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single minors about 9500 family units and 1900 single adults and 71 and a half thousand. and bipartisan went to the border and said the cartels using our chaos in this country to their advantage, listen. >> the cartels, criminal organizations figured out our laws. in some ways they understand our laws better than we do and they play the gaps. they find the gaps, they find the places where they can advance their goals. >> homeland security secretary alexander mayorkas gave an interview, he said it's not out of control. it's challenging both from logistics and from humanitarian perspective. he says the border is not open, it's not an open border policy, it's absolutely untrue, as a matter of fact, there are many members of the community who are criticizing us because we're returning families under
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our public health authorities of the c.d.c. in our effort to ensure the public health of not only our american communities, but also the migrants themselves. many republicans, kristin, even some democrats would disagree with that statement about whether it's an open border policy or closed border policy under the biden administration. as for the president, possibly making a visit down to the border, no plans scheduled yet, but the calls for republicans for president biden to go down have been going on for weeks and many democrats are starting to join in the chorus. kristin: growing calls for the president to go to the border and also to hold his first news conference. >> that. >> joining us is the house assistant g.o.p. whip on the republican side tony gonzalez and as a part of the republican delegation visiting the border with house minority leader kevin mccarthy that starts monday. sir, thanks for taking time to
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join us. you represent the longest stretch of the u.s.-mexico border of any other district. correct me if i'm wrong, sir, i think it's 800 miles latest from you i've seen is you say the border is on fire. so tell us about that. >> absolutely. our southern border is on fire and the biden administration is asleep at the wheel. you know, the people in district 23 in texas, we live it every day. immigration isn't a new topic for us, and you've got to understand, we are very compassionate. we want to help others. right, we believe in the american dream. we believe america is built on immigrants, but we're also a nation of laws and we have to support border patrol and have a secure border. the border security and legal immigration go hand in hand. kristin: so you're going to have this opportunity starting on monday to share all of this, to tour your colleagues, some of the very senior colleagues around the border area there.
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what are you most eager to show them and talk to them about? >> yeah, i'm excited leader kevin mccarthy and a dozen other lawmakers are coming down to our districts, just outside our district in texas to visit and what i want them to see is this, you know, in rio grande valley and del rio sectors, they're getting overrun. there are two flights a day go from our-- go from rio grande valley to el paso, right. they bring in two flights of immigrants over hundreds of immigrants come every day to el paso county. what's happening, it's spreading, and things are going to get worse before they get better. i want this to not be a political football. this has to be about supporting the border patrol agents that are on the ground doing the work every single day. gillian: speaking of the political football. take a listen to house speaker nancy pelosi. she was asked about the crisis at the border just two days ago. take a listen to what she said.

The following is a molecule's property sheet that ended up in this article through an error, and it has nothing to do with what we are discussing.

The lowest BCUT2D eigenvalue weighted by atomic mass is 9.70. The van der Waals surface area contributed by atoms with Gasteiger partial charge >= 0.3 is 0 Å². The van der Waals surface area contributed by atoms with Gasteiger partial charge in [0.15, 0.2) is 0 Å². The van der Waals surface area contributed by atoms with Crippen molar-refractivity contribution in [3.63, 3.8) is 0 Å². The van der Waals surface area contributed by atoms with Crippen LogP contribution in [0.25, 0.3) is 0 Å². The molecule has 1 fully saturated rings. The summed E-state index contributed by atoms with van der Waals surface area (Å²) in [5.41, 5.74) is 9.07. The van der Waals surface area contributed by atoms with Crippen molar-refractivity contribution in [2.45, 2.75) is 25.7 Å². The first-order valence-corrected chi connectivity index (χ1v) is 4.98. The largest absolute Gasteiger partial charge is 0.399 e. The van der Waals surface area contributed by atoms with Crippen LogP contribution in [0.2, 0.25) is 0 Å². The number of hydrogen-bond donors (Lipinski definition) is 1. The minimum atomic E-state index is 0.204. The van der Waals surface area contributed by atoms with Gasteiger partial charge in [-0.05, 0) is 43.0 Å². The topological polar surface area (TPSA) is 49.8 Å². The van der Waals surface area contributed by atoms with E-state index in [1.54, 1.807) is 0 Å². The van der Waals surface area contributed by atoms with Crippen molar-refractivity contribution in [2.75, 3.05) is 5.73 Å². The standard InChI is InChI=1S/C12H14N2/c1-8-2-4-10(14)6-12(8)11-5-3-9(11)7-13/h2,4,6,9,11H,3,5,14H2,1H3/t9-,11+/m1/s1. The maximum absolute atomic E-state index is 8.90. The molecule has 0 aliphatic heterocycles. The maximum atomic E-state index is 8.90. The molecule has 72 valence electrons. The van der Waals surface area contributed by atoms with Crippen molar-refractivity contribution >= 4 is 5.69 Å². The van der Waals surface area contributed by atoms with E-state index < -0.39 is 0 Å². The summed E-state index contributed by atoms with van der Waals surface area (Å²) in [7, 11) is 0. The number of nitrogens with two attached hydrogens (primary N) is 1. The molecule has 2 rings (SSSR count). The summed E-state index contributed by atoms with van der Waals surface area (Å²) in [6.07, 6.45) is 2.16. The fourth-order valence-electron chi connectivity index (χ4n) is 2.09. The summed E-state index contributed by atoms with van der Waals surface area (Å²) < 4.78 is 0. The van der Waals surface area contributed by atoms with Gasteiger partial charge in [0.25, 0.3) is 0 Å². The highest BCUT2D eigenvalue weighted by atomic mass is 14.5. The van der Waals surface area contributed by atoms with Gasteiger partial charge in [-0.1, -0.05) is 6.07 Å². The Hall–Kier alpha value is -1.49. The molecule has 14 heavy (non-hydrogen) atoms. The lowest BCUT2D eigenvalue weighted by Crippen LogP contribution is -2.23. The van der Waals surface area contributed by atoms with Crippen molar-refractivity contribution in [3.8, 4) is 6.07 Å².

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i want your reaction on the other side. >> well, i guess there are doctors whose approach didn't work for them and now they've had to change the subject, but we do not prioritize our values and how we can get, make a difference in the lives of american people to be atuned to the bankruptcy of ideas that the republicans have. >> your thoughts, sir? >> yeah, my constituents, we live on the border, we see it every day. you know, i urge speaker pelosi to come visit. you know, i visited the unaccompanied minor facility in the springs, a couple weeks ago and i was talking directly to these unaccompanied minors. many of them 16, 17 years old. my oldest son is 16 years old. i couldn't imagine him travelling, making a trek from central america to the united states. it is a humanitarian crisis and we all need to get behind it and ensure that one, our border
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is secure, and we focus on legal immigration. gillian: sir, you mentioned the springs facility and you saw it during the trump administration, i believe you're the first member of congress to visit it now during the biden administration. is there a big difference in the conditions inside? we heard about it continually during the final months of president trump with democrats whom erring with -- hammering women with the conditions there in, and haven't heard a peep now. is everybody happy? >> the reason i want to visit early on, to make sure there aren't any issues. we're compassionate people and everybody is taken care of in a humanitarian manner and you know, that facility was functioning at a level, when you have record numbers that are coming through, it dangerous, it's dangerous for all parties involved. we have to stop with the open border rhetoric, we have to